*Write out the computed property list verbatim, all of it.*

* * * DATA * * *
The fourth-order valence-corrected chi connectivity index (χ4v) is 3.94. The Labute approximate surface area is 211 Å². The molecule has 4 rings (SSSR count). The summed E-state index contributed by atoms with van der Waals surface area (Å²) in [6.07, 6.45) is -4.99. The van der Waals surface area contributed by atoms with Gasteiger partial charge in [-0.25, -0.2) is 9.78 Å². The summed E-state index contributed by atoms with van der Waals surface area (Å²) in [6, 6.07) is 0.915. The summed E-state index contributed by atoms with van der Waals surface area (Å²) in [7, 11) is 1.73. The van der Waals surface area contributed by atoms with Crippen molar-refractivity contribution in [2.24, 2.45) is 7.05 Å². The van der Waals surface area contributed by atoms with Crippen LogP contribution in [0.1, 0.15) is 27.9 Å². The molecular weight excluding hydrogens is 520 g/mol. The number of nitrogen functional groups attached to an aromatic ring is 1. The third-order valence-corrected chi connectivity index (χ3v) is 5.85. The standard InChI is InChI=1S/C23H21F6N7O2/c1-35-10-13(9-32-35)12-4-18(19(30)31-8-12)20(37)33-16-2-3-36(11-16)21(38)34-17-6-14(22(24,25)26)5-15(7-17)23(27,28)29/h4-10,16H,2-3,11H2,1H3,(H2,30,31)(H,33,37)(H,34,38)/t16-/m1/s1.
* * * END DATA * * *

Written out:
The fourth-order valence-corrected chi connectivity index (χ4v) is 3.94. The Labute approximate surface area is 211 Å². The molecule has 4 rings (SSSR count). The summed E-state index contributed by atoms with van der Waals surface area (Å²) in [6.07, 6.45) is -4.99. The van der Waals surface area contributed by atoms with Gasteiger partial charge in [-0.25, -0.2) is 9.78 Å². The summed E-state index contributed by atoms with van der Waals surface area (Å²) in [6, 6.07) is 0.915. The summed E-state index contributed by atoms with van der Waals surface area (Å²) in [7, 11) is 1.73. The van der Waals surface area contributed by atoms with Crippen molar-refractivity contribution in [2.24, 2.45) is 7.05 Å². The van der Waals surface area contributed by atoms with Crippen LogP contribution in [0.1, 0.15) is 27.9 Å². The molecular weight excluding hydrogens is 520 g/mol. The number of nitrogen functional groups attached to an aromatic ring is 1. The third-order valence-corrected chi connectivity index (χ3v) is 5.85. The standard InChI is InChI=1S/C23H21F6N7O2/c1-35-10-13(9-32-35)12-4-18(19(30)31-8-12)20(37)33-16-2-3-36(11-16)21(38)34-17-6-14(22(24,25)26)5-15(7-17)23(27,28)29/h4-10,16H,2-3,11H2,1H3,(H2,30,31)(H,33,37)(H,34,38)/t16-/m1/s1.